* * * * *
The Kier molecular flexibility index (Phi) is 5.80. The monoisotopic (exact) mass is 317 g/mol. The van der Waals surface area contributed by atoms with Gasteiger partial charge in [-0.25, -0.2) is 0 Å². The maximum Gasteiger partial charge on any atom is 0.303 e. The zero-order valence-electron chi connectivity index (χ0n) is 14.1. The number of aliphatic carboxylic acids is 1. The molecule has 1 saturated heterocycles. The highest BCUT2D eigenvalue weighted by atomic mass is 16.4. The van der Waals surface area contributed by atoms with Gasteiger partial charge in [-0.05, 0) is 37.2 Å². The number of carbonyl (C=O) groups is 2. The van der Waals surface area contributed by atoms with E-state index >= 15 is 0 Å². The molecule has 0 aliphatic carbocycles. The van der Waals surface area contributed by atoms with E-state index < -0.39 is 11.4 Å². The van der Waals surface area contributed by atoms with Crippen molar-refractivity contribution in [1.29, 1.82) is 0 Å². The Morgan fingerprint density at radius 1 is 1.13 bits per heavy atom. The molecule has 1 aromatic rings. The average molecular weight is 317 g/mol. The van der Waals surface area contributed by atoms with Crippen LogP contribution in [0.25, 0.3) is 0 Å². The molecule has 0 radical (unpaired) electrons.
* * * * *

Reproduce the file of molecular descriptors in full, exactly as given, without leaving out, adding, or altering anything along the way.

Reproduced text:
The Kier molecular flexibility index (Phi) is 5.80. The monoisotopic (exact) mass is 317 g/mol. The van der Waals surface area contributed by atoms with Gasteiger partial charge in [-0.25, -0.2) is 0 Å². The maximum Gasteiger partial charge on any atom is 0.303 e. The zero-order valence-electron chi connectivity index (χ0n) is 14.1. The number of aliphatic carboxylic acids is 1. The molecule has 1 saturated heterocycles. The highest BCUT2D eigenvalue weighted by atomic mass is 16.4. The van der Waals surface area contributed by atoms with Gasteiger partial charge in [-0.05, 0) is 37.2 Å². The number of carbonyl (C=O) groups is 2. The van der Waals surface area contributed by atoms with E-state index >= 15 is 0 Å². The molecule has 0 aliphatic carbocycles. The van der Waals surface area contributed by atoms with E-state index < -0.39 is 11.4 Å². The van der Waals surface area contributed by atoms with Crippen molar-refractivity contribution in [1.29, 1.82) is 0 Å². The Morgan fingerprint density at radius 1 is 1.13 bits per heavy atom. The molecule has 1 aromatic rings. The average molecular weight is 317 g/mol. The van der Waals surface area contributed by atoms with Crippen LogP contribution in [0.25, 0.3) is 0 Å². The molecule has 0 radical (unpaired) electrons.